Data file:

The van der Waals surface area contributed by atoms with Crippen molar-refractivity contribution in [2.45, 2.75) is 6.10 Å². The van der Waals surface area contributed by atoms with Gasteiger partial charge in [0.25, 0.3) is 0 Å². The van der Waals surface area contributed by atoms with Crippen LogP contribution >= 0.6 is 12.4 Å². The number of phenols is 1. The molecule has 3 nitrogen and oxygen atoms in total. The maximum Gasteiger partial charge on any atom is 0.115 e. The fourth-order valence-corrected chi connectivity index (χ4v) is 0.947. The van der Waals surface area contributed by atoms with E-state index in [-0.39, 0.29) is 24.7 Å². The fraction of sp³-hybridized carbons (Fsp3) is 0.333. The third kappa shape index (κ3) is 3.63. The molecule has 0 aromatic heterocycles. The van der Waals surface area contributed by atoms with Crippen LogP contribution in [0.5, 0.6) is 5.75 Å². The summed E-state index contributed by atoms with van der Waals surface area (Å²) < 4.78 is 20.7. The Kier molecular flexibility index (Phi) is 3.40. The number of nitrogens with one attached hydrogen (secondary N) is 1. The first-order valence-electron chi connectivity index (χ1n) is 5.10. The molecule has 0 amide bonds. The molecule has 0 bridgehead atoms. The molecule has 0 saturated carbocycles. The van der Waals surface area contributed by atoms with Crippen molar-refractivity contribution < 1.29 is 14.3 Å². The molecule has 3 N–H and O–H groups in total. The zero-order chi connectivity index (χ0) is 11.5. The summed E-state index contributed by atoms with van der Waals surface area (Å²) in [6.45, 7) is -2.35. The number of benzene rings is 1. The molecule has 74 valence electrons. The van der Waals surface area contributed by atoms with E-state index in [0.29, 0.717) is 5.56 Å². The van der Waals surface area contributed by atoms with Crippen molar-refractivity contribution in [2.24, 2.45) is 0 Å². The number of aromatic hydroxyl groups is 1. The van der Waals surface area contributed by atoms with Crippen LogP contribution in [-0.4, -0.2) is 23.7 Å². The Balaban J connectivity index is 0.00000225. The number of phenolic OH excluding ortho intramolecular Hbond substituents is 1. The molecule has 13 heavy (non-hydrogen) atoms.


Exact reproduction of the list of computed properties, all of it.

The van der Waals surface area contributed by atoms with Crippen molar-refractivity contribution in [2.45, 2.75) is 6.10 Å². The van der Waals surface area contributed by atoms with Gasteiger partial charge in [0.25, 0.3) is 0 Å². The van der Waals surface area contributed by atoms with Crippen LogP contribution >= 0.6 is 12.4 Å². The number of phenols is 1. The molecule has 3 nitrogen and oxygen atoms in total. The maximum Gasteiger partial charge on any atom is 0.115 e. The fourth-order valence-corrected chi connectivity index (χ4v) is 0.947. The van der Waals surface area contributed by atoms with E-state index in [-0.39, 0.29) is 24.7 Å². The fraction of sp³-hybridized carbons (Fsp3) is 0.333. The third kappa shape index (κ3) is 3.63. The molecule has 0 aromatic heterocycles. The van der Waals surface area contributed by atoms with Crippen LogP contribution in [0.5, 0.6) is 5.75 Å². The summed E-state index contributed by atoms with van der Waals surface area (Å²) < 4.78 is 20.7. The Kier molecular flexibility index (Phi) is 3.40. The number of nitrogens with one attached hydrogen (secondary N) is 1. The first-order valence-electron chi connectivity index (χ1n) is 5.10. The molecule has 0 amide bonds. The molecule has 0 bridgehead atoms. The molecule has 0 saturated carbocycles. The van der Waals surface area contributed by atoms with Crippen molar-refractivity contribution < 1.29 is 14.3 Å². The molecule has 3 N–H and O–H groups in total. The zero-order chi connectivity index (χ0) is 11.5. The summed E-state index contributed by atoms with van der Waals surface area (Å²) in [6.45, 7) is -2.35. The number of benzene rings is 1. The molecule has 74 valence electrons. The van der Waals surface area contributed by atoms with E-state index in [0.29, 0.717) is 5.56 Å². The van der Waals surface area contributed by atoms with Crippen molar-refractivity contribution in [2.24, 2.45) is 0 Å². The number of aromatic hydroxyl groups is 1. The van der Waals surface area contributed by atoms with Crippen LogP contribution in [-0.4, -0.2) is 23.7 Å². The Balaban J connectivity index is 0.00000225. The number of phenolic OH excluding ortho intramolecular Hbond substituents is 1. The molecule has 13 heavy (non-hydrogen) atoms.